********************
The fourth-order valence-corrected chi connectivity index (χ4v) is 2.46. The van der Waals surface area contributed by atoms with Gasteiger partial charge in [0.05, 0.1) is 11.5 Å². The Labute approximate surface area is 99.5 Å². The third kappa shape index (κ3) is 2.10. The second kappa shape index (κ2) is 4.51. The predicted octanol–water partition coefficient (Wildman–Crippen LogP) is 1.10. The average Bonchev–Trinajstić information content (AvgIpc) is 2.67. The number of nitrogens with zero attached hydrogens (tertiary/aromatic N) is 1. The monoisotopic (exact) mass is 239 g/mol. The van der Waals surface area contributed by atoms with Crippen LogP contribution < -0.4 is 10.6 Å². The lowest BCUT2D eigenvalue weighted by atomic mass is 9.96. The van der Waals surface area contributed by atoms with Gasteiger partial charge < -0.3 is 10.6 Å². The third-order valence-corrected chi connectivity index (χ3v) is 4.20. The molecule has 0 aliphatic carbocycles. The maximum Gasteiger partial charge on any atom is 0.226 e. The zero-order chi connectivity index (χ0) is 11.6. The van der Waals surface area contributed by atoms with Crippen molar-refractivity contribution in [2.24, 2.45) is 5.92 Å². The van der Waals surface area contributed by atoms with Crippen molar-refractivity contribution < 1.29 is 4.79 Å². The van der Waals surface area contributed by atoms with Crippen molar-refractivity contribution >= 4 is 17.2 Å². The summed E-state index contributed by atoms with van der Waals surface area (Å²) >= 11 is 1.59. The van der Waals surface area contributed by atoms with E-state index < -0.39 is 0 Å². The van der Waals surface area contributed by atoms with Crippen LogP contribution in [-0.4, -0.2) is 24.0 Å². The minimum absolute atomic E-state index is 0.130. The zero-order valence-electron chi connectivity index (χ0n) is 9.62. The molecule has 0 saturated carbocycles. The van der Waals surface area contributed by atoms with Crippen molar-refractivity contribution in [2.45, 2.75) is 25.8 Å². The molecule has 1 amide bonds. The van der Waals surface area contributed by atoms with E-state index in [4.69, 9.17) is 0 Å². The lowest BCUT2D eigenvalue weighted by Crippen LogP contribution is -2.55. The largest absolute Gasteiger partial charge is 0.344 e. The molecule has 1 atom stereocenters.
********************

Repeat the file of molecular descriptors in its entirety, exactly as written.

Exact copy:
The fourth-order valence-corrected chi connectivity index (χ4v) is 2.46. The van der Waals surface area contributed by atoms with Gasteiger partial charge in [0.05, 0.1) is 11.5 Å². The Labute approximate surface area is 99.5 Å². The third kappa shape index (κ3) is 2.10. The second kappa shape index (κ2) is 4.51. The predicted octanol–water partition coefficient (Wildman–Crippen LogP) is 1.10. The average Bonchev–Trinajstić information content (AvgIpc) is 2.67. The number of nitrogens with zero attached hydrogens (tertiary/aromatic N) is 1. The monoisotopic (exact) mass is 239 g/mol. The van der Waals surface area contributed by atoms with Crippen LogP contribution < -0.4 is 10.6 Å². The lowest BCUT2D eigenvalue weighted by atomic mass is 9.96. The van der Waals surface area contributed by atoms with Gasteiger partial charge < -0.3 is 10.6 Å². The third-order valence-corrected chi connectivity index (χ3v) is 4.20. The molecule has 0 aliphatic carbocycles. The maximum Gasteiger partial charge on any atom is 0.226 e. The zero-order chi connectivity index (χ0) is 11.6. The van der Waals surface area contributed by atoms with Crippen molar-refractivity contribution in [2.24, 2.45) is 5.92 Å². The van der Waals surface area contributed by atoms with Crippen molar-refractivity contribution < 1.29 is 4.79 Å². The van der Waals surface area contributed by atoms with Crippen molar-refractivity contribution >= 4 is 17.2 Å². The summed E-state index contributed by atoms with van der Waals surface area (Å²) >= 11 is 1.59. The van der Waals surface area contributed by atoms with E-state index < -0.39 is 0 Å². The van der Waals surface area contributed by atoms with Crippen LogP contribution in [-0.4, -0.2) is 24.0 Å². The minimum absolute atomic E-state index is 0.130. The zero-order valence-electron chi connectivity index (χ0n) is 9.62. The molecule has 0 saturated carbocycles. The van der Waals surface area contributed by atoms with Crippen molar-refractivity contribution in [2.45, 2.75) is 25.8 Å². The molecule has 1 amide bonds. The van der Waals surface area contributed by atoms with E-state index in [4.69, 9.17) is 0 Å². The lowest BCUT2D eigenvalue weighted by Crippen LogP contribution is -2.55. The largest absolute Gasteiger partial charge is 0.344 e. The molecule has 1 atom stereocenters.